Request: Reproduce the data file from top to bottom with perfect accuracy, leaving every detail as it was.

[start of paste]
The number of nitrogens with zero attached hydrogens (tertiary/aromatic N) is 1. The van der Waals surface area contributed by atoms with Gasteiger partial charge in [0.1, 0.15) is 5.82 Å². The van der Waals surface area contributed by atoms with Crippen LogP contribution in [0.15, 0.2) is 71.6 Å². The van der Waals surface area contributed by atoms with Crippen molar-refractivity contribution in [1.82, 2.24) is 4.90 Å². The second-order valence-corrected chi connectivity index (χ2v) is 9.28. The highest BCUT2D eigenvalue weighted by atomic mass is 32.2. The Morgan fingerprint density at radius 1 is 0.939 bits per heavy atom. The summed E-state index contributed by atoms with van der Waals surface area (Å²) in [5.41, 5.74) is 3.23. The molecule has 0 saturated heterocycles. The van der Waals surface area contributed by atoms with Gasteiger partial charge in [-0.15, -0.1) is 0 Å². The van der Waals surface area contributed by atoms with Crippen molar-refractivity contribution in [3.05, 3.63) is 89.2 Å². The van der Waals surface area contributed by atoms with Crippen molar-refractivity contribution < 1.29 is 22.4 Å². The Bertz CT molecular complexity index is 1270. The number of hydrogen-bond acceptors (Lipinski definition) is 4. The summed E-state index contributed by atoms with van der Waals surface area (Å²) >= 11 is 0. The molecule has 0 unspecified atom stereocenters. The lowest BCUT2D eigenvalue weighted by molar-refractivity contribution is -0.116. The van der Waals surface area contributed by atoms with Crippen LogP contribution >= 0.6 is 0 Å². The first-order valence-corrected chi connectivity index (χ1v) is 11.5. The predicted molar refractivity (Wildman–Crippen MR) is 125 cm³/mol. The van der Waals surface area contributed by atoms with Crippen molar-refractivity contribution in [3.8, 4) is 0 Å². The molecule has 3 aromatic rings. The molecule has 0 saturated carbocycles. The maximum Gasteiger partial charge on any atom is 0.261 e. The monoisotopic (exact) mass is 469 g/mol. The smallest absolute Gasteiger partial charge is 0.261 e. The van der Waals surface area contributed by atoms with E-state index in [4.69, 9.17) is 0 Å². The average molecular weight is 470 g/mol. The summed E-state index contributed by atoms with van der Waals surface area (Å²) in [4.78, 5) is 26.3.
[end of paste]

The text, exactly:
The number of nitrogens with zero attached hydrogens (tertiary/aromatic N) is 1. The van der Waals surface area contributed by atoms with Gasteiger partial charge in [0.1, 0.15) is 5.82 Å². The van der Waals surface area contributed by atoms with Crippen LogP contribution in [0.15, 0.2) is 71.6 Å². The van der Waals surface area contributed by atoms with Crippen molar-refractivity contribution in [1.82, 2.24) is 4.90 Å². The second-order valence-corrected chi connectivity index (χ2v) is 9.28. The highest BCUT2D eigenvalue weighted by atomic mass is 32.2. The Morgan fingerprint density at radius 1 is 0.939 bits per heavy atom. The summed E-state index contributed by atoms with van der Waals surface area (Å²) in [5.41, 5.74) is 3.23. The molecule has 0 saturated heterocycles. The van der Waals surface area contributed by atoms with Gasteiger partial charge in [-0.15, -0.1) is 0 Å². The van der Waals surface area contributed by atoms with Crippen molar-refractivity contribution in [3.05, 3.63) is 89.2 Å². The van der Waals surface area contributed by atoms with Crippen molar-refractivity contribution < 1.29 is 22.4 Å². The Bertz CT molecular complexity index is 1270. The number of hydrogen-bond acceptors (Lipinski definition) is 4. The summed E-state index contributed by atoms with van der Waals surface area (Å²) >= 11 is 0. The molecule has 0 unspecified atom stereocenters. The lowest BCUT2D eigenvalue weighted by molar-refractivity contribution is -0.116. The van der Waals surface area contributed by atoms with Crippen LogP contribution >= 0.6 is 0 Å². The first-order valence-corrected chi connectivity index (χ1v) is 11.5. The predicted molar refractivity (Wildman–Crippen MR) is 125 cm³/mol. The van der Waals surface area contributed by atoms with Crippen molar-refractivity contribution in [3.8, 4) is 0 Å². The molecule has 3 aromatic rings. The molecule has 0 saturated carbocycles. The maximum Gasteiger partial charge on any atom is 0.261 e. The monoisotopic (exact) mass is 469 g/mol. The smallest absolute Gasteiger partial charge is 0.261 e. The van der Waals surface area contributed by atoms with E-state index in [4.69, 9.17) is 0 Å². The average molecular weight is 470 g/mol. The summed E-state index contributed by atoms with van der Waals surface area (Å²) in [4.78, 5) is 26.3.